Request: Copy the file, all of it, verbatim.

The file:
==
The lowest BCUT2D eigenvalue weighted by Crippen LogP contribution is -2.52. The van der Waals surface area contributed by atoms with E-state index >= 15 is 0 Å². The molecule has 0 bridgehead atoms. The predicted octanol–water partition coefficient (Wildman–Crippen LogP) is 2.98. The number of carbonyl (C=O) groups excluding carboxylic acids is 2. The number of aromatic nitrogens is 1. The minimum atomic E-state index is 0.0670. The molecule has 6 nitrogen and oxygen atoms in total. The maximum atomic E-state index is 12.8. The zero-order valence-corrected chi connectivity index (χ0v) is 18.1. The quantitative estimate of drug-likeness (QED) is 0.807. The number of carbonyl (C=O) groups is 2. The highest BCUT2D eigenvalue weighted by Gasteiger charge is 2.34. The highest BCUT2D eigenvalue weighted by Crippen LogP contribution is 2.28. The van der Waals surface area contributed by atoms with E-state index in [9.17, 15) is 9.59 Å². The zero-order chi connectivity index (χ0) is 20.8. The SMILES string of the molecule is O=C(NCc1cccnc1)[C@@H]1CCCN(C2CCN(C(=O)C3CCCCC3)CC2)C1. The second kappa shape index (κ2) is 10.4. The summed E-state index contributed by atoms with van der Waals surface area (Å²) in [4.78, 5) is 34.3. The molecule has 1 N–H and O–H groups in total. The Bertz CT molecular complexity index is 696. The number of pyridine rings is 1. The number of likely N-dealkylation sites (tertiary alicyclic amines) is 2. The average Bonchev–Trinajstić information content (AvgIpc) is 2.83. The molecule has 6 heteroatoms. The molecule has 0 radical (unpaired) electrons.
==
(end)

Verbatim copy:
The lowest BCUT2D eigenvalue weighted by Crippen LogP contribution is -2.52. The van der Waals surface area contributed by atoms with E-state index >= 15 is 0 Å². The molecule has 0 bridgehead atoms. The predicted octanol–water partition coefficient (Wildman–Crippen LogP) is 2.98. The number of carbonyl (C=O) groups excluding carboxylic acids is 2. The number of aromatic nitrogens is 1. The minimum atomic E-state index is 0.0670. The molecule has 6 nitrogen and oxygen atoms in total. The maximum atomic E-state index is 12.8. The zero-order valence-corrected chi connectivity index (χ0v) is 18.1. The quantitative estimate of drug-likeness (QED) is 0.807. The number of carbonyl (C=O) groups is 2. The highest BCUT2D eigenvalue weighted by Gasteiger charge is 2.34. The highest BCUT2D eigenvalue weighted by Crippen LogP contribution is 2.28. The van der Waals surface area contributed by atoms with E-state index in [9.17, 15) is 9.59 Å². The zero-order chi connectivity index (χ0) is 20.8. The SMILES string of the molecule is O=C(NCc1cccnc1)[C@@H]1CCCN(C2CCN(C(=O)C3CCCCC3)CC2)C1. The second kappa shape index (κ2) is 10.4. The summed E-state index contributed by atoms with van der Waals surface area (Å²) in [4.78, 5) is 34.3. The molecule has 1 N–H and O–H groups in total. The Bertz CT molecular complexity index is 696. The number of pyridine rings is 1. The number of likely N-dealkylation sites (tertiary alicyclic amines) is 2. The average Bonchev–Trinajstić information content (AvgIpc) is 2.83. The molecule has 6 heteroatoms. The molecule has 0 radical (unpaired) electrons.